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Former Tennessee 911 Dispatcher Faces Multiple Counts of Child Abuse, Neglect And Endangerment
Kirsten Jenkins, a former 911 dispatcher in Washington County, Tennessee, has been charged with multiple counts of abusing a child under the age of eight.
A Tennessee woman who was until recently a 911 dispatcher has been charged with four counts of aggravated child abuse, endangerment and neglect.
Kirsten Michelle Jenkins, 26, joined the Washington County 911 dispatch staff full-time in January 2022 after sporadically working for the office part-time, director Greg Matherly told Johnson City ABC/CBS affiliate WJHL. Washington County is in the northeast portion of the state along the border with North Carolina.
He said Jenkins resigned with no notice and no explanation in early December. She was arrested two weeks later on Dec. 22. Matherly told the station that his office was never notified about an investigation and nobody else in his office was questioned in regards to the case.
A grand jury found probable cause to indict Jenkins on four counts of aggravated child abuse, neglect and endangerment of a child under the age of 8 according to court records reviewed by Oxygen.com. The abuse allegedly took place between March 7 to May 12 and May 22 to August 5 of this year, according to Washington County Criminal Court records reviewed by WJHL.
Jenkins is being held at the Washington County Detention Center on a $100,000 bond. Her next court appearance is scheduled for April 3.
First Judicial District Attorney General’s Office’s Mike Little and Washington County Sheriff’s Office’s Michael Gardner are listed as witnesses at the grand jury proceedings, according to WJHL.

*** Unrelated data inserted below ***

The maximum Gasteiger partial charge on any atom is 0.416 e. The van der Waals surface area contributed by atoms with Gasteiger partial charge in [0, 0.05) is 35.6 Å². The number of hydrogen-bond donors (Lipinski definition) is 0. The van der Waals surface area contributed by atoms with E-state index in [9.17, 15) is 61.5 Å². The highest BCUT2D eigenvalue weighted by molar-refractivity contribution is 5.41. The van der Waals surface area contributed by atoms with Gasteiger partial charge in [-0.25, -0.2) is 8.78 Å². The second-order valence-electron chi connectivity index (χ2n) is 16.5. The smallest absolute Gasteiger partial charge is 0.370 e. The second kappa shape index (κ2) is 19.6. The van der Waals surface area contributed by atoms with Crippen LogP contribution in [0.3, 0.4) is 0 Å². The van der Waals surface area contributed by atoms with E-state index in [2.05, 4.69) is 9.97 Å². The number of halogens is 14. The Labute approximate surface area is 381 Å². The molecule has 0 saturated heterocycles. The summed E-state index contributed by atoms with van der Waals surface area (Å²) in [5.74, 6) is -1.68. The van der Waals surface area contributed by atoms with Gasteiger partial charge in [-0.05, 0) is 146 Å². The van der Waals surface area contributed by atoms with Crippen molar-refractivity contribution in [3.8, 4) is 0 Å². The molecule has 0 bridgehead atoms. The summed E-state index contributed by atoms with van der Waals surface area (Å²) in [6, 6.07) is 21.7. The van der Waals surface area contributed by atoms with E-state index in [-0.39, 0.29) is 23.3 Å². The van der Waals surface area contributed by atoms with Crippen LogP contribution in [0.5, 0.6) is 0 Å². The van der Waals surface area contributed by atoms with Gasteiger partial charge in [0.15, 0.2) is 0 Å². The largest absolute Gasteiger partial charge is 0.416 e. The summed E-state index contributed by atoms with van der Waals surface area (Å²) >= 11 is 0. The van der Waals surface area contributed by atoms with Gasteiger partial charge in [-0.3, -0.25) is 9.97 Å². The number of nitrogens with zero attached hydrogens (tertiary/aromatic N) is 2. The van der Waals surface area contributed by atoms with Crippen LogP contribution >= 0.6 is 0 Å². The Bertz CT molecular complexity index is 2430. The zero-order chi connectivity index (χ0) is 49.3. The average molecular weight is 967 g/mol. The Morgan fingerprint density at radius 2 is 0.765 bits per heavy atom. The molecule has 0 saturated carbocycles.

WJHL reported that Jenkins is being charged under a Tennessee law known as “Haley’s Law,” which provides for tougher punishments for certain child abuse cases.
Haley’s law allows charges to be upgraded if the victim was under the age of eight. The statue also permits harsher sentences if: the act of abuse, neglect or endangerment results in serious bodily injury to the child; a deadly weapon, dangerous instrumentality or controlled substance is used to accomplish the act of abuse, neglect or endangerment; or the act of abuse, neglect or endangerment was especially heinous, atrocious or cruel, or involved the infliction of torture to the victim.
The law can also be applied if the abuse, neglect or endangerment was from knowingly exposing the victim or victims to the meth manufacturing process, according to the station.
Washington County has not provided further information on the charges in the case.